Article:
Sequoia Nagamatsu on How High We Go In The Dark: ‘I think it's strange for writers to completely ignore that we're living in dystopic times.’
Sequoia Nagamatsu has recently published a short story collection: How High We Go In The Dark, in which he explores climate change, the pandemic and grief through multiple perspectives. He spoke with KBIA's Tadeo Ruiz.
The Unbound Book Festival is coming up on Saturday, and KBIA has been talking to some of this year's authors in a series we're calling "Unbound Authors."
Tadeo Ruiz: You know, whenever you're looking at a science fiction story or fantasy story, you tend to want to escape from reality.
Sequoia Nagamatsu: Right.
Ruiz: But here, you sort of forced us to look at it through a different lens. So, why did you choose to write a book tackling these themes?
Nagamatsu: I think it's strange for writers to completely ignore that we're living in dystopic times, you know, pandemic aside – politically, in terms of our environment – I think in some ways, science fiction has ceased to be what we think of as a distant, made up beast.
It's really become realist fiction.
So, I think that's part of my impetus for tackling difficult issues; I acknowledge that some readers might not be ready for that.
But, I also, you know, believe that reading about something that's reflective of the moment can also be cathartic, and can also be a place for action, for thinking about, you know, what comes next, you know, both on a personal level or a societal level.
Ruiz: Yeah, and you know, writing this book, you got really personal with these characters in how they dealt with grief because so many people die in this book. So, was this some form of therapy for you in a way?
Nagamatsu: I mean, a little bit. Like, I mean, not everything was, but I think certainly some of it.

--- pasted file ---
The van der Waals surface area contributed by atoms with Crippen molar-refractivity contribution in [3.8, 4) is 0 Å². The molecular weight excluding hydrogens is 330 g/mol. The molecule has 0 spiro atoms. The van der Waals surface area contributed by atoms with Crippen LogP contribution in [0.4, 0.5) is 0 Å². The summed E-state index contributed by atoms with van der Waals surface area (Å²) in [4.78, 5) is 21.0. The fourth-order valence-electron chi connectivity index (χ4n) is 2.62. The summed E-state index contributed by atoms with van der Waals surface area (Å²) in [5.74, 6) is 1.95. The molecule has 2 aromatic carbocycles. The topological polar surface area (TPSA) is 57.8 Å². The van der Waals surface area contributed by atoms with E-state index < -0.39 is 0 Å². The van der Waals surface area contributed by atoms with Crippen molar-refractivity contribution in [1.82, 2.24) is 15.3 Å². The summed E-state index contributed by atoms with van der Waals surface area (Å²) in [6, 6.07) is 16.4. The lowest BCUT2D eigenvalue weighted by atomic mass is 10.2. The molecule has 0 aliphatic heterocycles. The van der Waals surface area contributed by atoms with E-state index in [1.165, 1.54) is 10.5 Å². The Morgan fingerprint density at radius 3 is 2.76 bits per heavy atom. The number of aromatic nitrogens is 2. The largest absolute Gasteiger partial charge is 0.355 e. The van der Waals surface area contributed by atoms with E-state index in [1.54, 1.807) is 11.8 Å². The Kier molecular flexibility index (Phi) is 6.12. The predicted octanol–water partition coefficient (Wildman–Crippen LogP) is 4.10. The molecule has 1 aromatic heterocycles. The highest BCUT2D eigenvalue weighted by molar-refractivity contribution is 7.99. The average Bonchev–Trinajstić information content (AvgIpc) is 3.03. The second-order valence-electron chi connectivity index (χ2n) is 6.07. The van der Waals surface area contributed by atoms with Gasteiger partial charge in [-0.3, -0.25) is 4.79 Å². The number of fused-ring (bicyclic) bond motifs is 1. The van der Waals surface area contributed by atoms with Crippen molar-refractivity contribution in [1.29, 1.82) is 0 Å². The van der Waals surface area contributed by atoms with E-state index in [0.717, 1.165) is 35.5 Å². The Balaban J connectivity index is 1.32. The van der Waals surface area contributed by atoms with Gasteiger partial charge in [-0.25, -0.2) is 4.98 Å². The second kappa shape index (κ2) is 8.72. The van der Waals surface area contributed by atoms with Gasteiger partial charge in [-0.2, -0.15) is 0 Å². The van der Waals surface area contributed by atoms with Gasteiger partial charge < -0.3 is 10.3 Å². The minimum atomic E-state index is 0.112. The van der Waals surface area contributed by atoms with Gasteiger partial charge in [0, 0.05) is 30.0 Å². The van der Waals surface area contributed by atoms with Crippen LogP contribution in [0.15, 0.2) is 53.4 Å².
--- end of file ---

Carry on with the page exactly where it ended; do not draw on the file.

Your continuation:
I wrote “Melancholy Nights” not long after my grandfather passed away and he helped raise me. So, you know, some of those early chapters, I think were just kind of explorations of how do you move on from something? How do you kind of move past any kind of guilt that was associated with a death?
“Elegy Hotel” was certainly kind of a pretty autobiographical [story] in a lot of ways, and I think that one – while I don't think sort of therapy was in mind – I think, when I was revising it, it certainly played a role in helping me move past some family issues. To talk to my father before he died.
I was able to make that decision, even though my character wasn't.
Ruiz: So, at what point writing these stories were you like — “Oh, I have to make a book. I have to compile all of these stories, I'm going to connect them, and I’m gonna…”
Ruiz: How did you envision this happening?
Nagamatsu: I mean, I knew it was at least a collection – there was the grief tying them together. There was Asian American identity connecting them.
The plague wasn't even a glint in my eye until 2014. Like that major element, or backdrop, wasn't part of the project until, halfway through, and I came across this article in The Atlantic about scientists uncovering these ancient viruses.
So, that fascinated me, but I also didn't want to write a book about that, you know, I didn't want the virus to be the point.
But I thought it could be an interesting way of framing the other stories I had been working on, you know, being a vehicle for that grief or that death.
So, once I kind of decided on that I had to write the first chapter, and I knew something was missing, but that first chapter came very late, because the virus needed to be introduced – even though I was going to kind of go away from that for much of the novel.
Ruiz: Any final thoughts?
Nagamatsu: I guess, just read the book, when you're in a good headspace and ideally in a sunny room and do not listen to the audio book in public – because you will cry.